Intermittent Fasting: Pros and Cons

After talking about my intermittent fasting journey and the intermittent plan, today I want to talk about the pros and cons of intermittent fasting. There are a lot of misconceptions about intermittent fasting, as there are with many diets. You hear conflicting things, and there are always “studies” people can quote to support their point. I’m no exception, I suppose. I have been doing intermittent fasting since January and love it. It’s the first plan I’ve found that I feel like I can do permanently, and make it a lifestyle. Having said that, I’ll give you what I believe to be the pros and cons of intermittent fasting.


1. Save time. With less food and meals to cook and eat, I have gained at least a half hour or more time into my day. Yes, I do have to feed my son, but now that he’s getting older he’s slowly preparing his own easy breakfasts and lunches. While Andrew is eating I use that time to read to him, clean up the kitchen or do other quick tasks.

2. Save money. Since I’m only cooking one big meal a day, I have saved about $30-$50 a week in groceries. I do keep breakfast and lunch foods handy, but not nearly as much as before.

3. Less waste. Less food means less waste from packaging, etc. That should make all the “green” people happy. šŸ™‚

4. More energy. Since starting intermittent fasting, I’ve gained more energy than I’ve had in a long time. I’ve read that some people complain that they don’t have energy if they don’t eat, but that’s not really true. When fasting, you get your energy from your FAT, allowing you to have plenty of energy.

5. Your organs get a break. During the fasting period, you have your digestive system, pancreas and other organs a break, allowing them to work at optimal level when you do eat.

6. No food restrictions. When you follow other diets and food plans, you are often restricted in what you can eat. You have a list of foods you can and can’t eat. When a person is restricted, especially from foods they love, they often binge and over-consume.Ā  Now, it’s true many people who follow intermittent fasting often restrict their intake of carbs or other foods, it’s their choice. In reality, you can eat anything you want within your five-hour window.

7. Less food obsession. Some food plans require you to count points or calories or want you to keep a food diary of everything you eat. I’ve been there, done that and it doesn’t work for me. I spent way too many hours stressing over what to make for each meal, how much I can have, writing it all down. With IF, I think about dinner and usually a snack and that’s it. Now, I can go most of the day without thinking about food at all. That’s liberating to me!

8. Full Feeling. With IF, when I eat, I feel like I’ve actually had some food. Sounds crazy, I know. With other plans, especially ones that require you to eat 6 small meals a day or menus where you eat 1/2 cup of oatmeal and a piece of fruit for breakfast, 5 almonds for a snack, etc., IĀ  was eating frequently but I never felt satisfied. With Intermittent Fasting, after eating a large meal I feel satisfied and full.


I tried and tried to think of a lot of cons to balance the pros, but in all honesty, I could only think of three:

9. Get Hungry. With intermittent fasting, you aren’t eating for 19 hours. This includes sleeping time, but still, you are going for a long period of not eating. The first week I did IF I was sick so I kind of had it easy because by the time I was better, I was already getting used to the fasting schedule. But there are times I feel hungry, especially if I didn’t eat enough protein the night before. I am trying to make a point of drinking lots of water and herbal teas which helps. And truth be told, being hungry won’t kill ya. šŸ™‚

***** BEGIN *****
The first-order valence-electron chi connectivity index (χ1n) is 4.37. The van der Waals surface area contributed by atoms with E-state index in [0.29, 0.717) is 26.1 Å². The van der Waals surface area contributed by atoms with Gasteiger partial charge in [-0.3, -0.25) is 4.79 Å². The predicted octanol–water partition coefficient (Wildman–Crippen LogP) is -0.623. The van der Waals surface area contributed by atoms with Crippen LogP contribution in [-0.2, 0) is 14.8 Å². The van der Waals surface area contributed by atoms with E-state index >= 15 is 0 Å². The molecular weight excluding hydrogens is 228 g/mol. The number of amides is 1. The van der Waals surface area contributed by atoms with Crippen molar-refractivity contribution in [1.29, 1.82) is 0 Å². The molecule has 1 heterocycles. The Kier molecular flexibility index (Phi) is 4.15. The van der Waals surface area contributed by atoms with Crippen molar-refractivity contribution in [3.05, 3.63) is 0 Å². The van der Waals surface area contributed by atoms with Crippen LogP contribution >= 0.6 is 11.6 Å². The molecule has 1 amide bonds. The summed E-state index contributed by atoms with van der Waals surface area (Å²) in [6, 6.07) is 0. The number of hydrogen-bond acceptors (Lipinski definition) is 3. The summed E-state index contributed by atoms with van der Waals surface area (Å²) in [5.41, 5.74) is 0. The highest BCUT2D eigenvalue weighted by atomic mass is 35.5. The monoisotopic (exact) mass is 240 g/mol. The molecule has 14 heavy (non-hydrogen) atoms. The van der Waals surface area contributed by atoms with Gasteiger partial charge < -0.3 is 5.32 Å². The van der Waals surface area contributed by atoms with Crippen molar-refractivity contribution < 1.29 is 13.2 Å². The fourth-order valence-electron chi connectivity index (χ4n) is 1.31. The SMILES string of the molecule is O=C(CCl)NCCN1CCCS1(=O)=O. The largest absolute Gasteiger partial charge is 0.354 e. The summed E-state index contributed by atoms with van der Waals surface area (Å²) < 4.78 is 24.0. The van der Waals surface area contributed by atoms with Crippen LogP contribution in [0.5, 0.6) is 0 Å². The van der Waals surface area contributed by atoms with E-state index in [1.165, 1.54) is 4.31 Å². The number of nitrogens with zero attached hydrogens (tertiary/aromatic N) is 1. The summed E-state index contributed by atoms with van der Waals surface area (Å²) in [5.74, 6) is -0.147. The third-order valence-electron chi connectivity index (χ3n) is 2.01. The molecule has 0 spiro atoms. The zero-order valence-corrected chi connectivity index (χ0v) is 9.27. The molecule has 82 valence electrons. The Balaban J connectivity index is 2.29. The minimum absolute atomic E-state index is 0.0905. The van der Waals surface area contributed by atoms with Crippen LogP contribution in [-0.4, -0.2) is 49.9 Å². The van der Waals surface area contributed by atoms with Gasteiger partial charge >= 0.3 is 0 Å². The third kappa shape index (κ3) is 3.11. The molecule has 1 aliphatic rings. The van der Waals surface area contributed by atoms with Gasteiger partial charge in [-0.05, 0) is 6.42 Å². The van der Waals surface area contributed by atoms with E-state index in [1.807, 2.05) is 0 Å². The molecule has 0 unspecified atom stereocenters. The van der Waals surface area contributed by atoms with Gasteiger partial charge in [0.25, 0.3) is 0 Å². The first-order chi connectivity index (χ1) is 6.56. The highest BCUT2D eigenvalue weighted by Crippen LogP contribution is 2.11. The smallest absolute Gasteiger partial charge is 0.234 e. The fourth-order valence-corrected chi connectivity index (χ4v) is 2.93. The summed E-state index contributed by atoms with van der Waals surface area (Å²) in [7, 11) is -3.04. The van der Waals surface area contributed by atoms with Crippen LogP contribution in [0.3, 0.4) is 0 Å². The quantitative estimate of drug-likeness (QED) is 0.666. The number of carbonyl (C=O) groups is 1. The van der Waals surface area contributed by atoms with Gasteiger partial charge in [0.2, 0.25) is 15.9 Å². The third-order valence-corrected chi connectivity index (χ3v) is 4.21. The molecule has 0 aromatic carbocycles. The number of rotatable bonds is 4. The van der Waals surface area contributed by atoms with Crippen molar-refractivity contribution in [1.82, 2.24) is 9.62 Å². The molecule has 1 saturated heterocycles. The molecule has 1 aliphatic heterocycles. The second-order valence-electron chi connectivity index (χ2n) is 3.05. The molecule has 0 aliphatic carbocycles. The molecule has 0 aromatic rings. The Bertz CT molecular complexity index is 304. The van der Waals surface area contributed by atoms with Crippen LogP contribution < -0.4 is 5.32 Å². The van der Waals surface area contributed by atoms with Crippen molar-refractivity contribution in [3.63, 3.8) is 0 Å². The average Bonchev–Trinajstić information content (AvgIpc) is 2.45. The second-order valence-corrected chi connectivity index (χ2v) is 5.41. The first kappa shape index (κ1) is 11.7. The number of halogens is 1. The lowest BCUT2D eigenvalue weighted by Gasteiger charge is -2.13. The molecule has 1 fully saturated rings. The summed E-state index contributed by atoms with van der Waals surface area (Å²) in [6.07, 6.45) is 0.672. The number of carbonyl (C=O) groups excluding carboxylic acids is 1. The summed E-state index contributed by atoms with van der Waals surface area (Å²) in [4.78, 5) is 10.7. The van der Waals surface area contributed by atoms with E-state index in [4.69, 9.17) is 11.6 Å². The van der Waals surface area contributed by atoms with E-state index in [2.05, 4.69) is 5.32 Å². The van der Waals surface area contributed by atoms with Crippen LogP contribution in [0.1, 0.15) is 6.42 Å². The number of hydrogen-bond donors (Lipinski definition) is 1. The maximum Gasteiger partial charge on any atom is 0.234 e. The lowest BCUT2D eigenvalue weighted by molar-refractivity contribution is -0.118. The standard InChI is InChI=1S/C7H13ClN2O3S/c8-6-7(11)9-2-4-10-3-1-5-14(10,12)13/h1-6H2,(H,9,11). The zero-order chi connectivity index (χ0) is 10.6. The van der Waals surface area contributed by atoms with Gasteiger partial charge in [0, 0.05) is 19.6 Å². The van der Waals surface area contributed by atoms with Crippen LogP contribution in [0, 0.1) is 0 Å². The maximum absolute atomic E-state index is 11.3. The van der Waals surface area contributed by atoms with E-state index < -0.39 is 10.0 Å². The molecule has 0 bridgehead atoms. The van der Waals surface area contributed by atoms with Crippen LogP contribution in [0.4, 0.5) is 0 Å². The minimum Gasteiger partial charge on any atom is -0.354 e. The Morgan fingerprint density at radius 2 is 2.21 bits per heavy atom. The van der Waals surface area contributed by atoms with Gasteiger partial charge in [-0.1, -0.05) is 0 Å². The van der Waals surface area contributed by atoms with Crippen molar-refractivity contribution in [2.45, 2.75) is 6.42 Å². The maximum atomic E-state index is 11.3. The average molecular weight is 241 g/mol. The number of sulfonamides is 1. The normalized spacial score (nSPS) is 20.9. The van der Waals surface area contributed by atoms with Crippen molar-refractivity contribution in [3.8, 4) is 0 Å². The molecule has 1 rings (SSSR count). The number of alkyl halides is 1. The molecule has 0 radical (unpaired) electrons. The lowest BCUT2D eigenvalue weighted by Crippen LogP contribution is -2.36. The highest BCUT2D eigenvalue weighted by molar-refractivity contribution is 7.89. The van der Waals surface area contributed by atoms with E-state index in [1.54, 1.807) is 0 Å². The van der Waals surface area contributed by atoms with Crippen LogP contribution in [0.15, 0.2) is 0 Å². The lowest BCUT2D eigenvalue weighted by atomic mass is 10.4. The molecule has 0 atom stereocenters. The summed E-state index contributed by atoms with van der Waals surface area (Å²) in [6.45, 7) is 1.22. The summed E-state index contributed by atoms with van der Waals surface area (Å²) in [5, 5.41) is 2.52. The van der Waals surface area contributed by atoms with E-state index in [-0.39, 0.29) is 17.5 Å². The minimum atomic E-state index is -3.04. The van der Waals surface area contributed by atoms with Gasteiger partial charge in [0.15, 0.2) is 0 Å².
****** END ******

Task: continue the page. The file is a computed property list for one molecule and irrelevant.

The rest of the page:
10. Temporary weight gain. If you do IF, I recommend weighing yourself in the morning. When you eat a large meal, a person can easily gain a pound or two until the food starts to be digested. It’s a false weight gain for sure, but a weight gain nevertheless.

11. No food crutch. I can’t speak for everyone, but I know for myself, I would often eat for other reasons besides hunger. I’d eat when I was bored or stressed or happy or sad or just to do “something.” When you are fasting you aren’t eating. I have to find other ways to prevent or stave off those triggers that used to get me eating. Praying and trusting the Lord is essential (for me).

Related links

Here are some links about Intermittent Fasting you may find useful.

Running on Empty

Diabetic experiment

Pros and Cons

If you do intermittent fasting, I’d love your input. What are your pros and cons for following intermittent fasting? Next week I’ll answer an important question about intermittent fasting: “Is Intermittent Fasting healthy?”


  1. I’ll be interested in the post next week about the healthy part. I’m curious how blood sugar stays regulated; that’s something I’m hypersensitive to after being on glucophage for PCO for the non-pregnant portions of the last several years.
    Kathleen Basi…recently posted…We Are Not Rugged IndividualistsMy Profile

    • SimpleCatholic says

      A lot of the articles I’ve read bout IF talk bout insulin and blood sugar, but some of it is a little confusing to me, but I’ll talk about that next week. šŸ™‚

  2. Camilo Salas-bowen says

    Would eating the Eucharist, break the fast? I love your article. Keep up the good work.

    • SimpleCatholic says

      No, at least not in my opinion. In receiving the Eucharist we are receiving the boody, blood, soul and divinity of Jesus and the blessings of receving our Lord trumps all.

      • I would love to believe this to be true. However, the Eucharist retains the accidents of bread and wine. While our hearts, souls, and minds recognize it as the Body and Blood of Christ, our digestive system cannot differentiate it 7from the unconsecrated form.

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